# Haskell Program to find the hyperbolic arcsine of the given value

This tutorial will help us in finding hyperbolic arcsine of the given value. The hyperbolic arcsine (also known as "area hyperbolic sine" or "inverse hyperbolic sine") of a value, denoted as asinh(x), is the inverse function of the hyperbolic sine function (sinh(x)), which is defined as −

asinh(x) = ln(x + sqrt(x^2 + 1))


### Syntax

asinh(angle)


Here, asinh() is a function to compute the hyperbolic arcsine of the given value and value is passed as parameter to compute the hyperbolic arcsine of the value passed. It is included in the Prelude module, which is automatically imported into all Haskell programs, so it can be used without importing any additional modules.

## Method 1: Using asinh() function

In this method, the asinh() function calculates the value of the hyperbolic arcsine,this means that it takes a value, x, and returns the value, y, such that sinh(y) = x. The calculation is done using the formula asinh(x) = ln(x + sqrt(x^2 + 1))

### Algorithm

• Step 1 − Program execution will be started from main function. The main() function has whole control of the program. It is be written as, main = do

• Step 2 − A variable named, “value” is being initialized. Initially, it will have the garbage value. Then, a constant value is being assigned to it. This value is assigned to the variable “value” by using the assignment operator.

• Step 3 − The hyperbolic arcsine function, asinh() is called. The hyperbolic arcsine, asinh() function is not a built-in function in Haskell, but it is a part of the Prelude module. Here, the asinh() function is defined using ln and sqrt function.

• Step 4 − “value” variable that contains the value, is passed as parameter to the asinh() function from Prelude module.

• Step 5 − The result is assigned to the “result” variable after asinh() function computes the final resultant value and final output is displayed by printing the result value.

### Example

In this example, we are going to see that how we can find the hyperbolic arcsine of the value passed using asinh() function.

main = do
let value = 3.14
let result = asinh(value)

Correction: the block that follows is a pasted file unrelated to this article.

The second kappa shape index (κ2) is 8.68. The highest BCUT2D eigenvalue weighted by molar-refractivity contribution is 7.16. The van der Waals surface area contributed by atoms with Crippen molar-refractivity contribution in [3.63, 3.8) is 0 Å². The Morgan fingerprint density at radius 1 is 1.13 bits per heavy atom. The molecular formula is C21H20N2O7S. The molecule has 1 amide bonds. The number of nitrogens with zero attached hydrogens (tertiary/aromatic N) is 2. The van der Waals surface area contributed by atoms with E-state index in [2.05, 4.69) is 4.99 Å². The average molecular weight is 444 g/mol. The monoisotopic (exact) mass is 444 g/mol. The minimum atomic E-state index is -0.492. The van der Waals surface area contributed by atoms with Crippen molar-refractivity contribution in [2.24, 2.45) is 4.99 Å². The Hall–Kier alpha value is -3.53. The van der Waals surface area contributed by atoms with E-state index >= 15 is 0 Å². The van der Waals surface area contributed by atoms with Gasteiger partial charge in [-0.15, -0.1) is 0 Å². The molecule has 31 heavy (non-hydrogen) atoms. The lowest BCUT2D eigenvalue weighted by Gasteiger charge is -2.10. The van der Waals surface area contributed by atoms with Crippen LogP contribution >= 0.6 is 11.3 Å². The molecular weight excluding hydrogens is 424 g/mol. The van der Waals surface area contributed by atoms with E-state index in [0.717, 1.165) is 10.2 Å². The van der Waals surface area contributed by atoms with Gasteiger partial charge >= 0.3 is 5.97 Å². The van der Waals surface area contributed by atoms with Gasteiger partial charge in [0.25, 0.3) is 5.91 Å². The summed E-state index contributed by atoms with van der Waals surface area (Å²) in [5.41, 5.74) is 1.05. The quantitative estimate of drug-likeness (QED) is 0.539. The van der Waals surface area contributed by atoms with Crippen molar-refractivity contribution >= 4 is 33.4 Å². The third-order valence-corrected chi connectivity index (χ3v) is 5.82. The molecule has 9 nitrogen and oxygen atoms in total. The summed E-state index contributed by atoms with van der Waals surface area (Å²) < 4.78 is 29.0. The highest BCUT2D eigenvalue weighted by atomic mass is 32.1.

print (result)


### Output

1.8618125572133835

## Method 2: Using log function for asinh()

In this method, the hyperbolic arcsine of a given value in Haskell would be calculated using the log function from the Prelude module instead of the ln function, and the sqrt function from the Math.Functions module, along with the ^ operator to raise a number to a power. And this definition is defined under asinh(), which is then called and used to compute the result. The result is then displayed on the screen.

### Algorithm

• Step 1 − The “Prelude” module is imported on hiding asinh() function. This module has already included asinh() function.

• Step 2 − The definition of hyperbolic arcsine function under Prelude module using log functions is defined as, asinh x = log (x + sqrt (x^2 + 1)). This definition is defined main function and can be used under main, once the function is being called.

• Step 3 − Program execution will be started from main function. The main() function has whole control of the program. It is written as, main = do.

• Step 4 − A variable named, ‘value’ that will contain the angle value, is being initialized. And a constant value is assigned to it using assignment operator.

• Step 5 − The hyperbolic arcsine function asinh() that contains the above defined log function definition to compute the hyperbolic arcsine of the angle value passed, is called.

• Step 6 − The angle value is passed as parameter to the asinh() function, by simply writing variable name along with the function called.



### Output

asinh(2.5) = 1.6472311463710958


## Conclusion

The hyperbolic arcsine value for the given value in Haskell can be calculated by using the asinh() function. The hyperbolic arcsine, asinh() function is not a built-in function in Haskell, but it is a part of the Prelude module. The hyperbolic arcsine function is defined for all real values of x and it returns a value between negative infinity and positive infinity. It is useful in various fields such as mathematics, physics, and engineering.

Updated on: 20-Jan-2023

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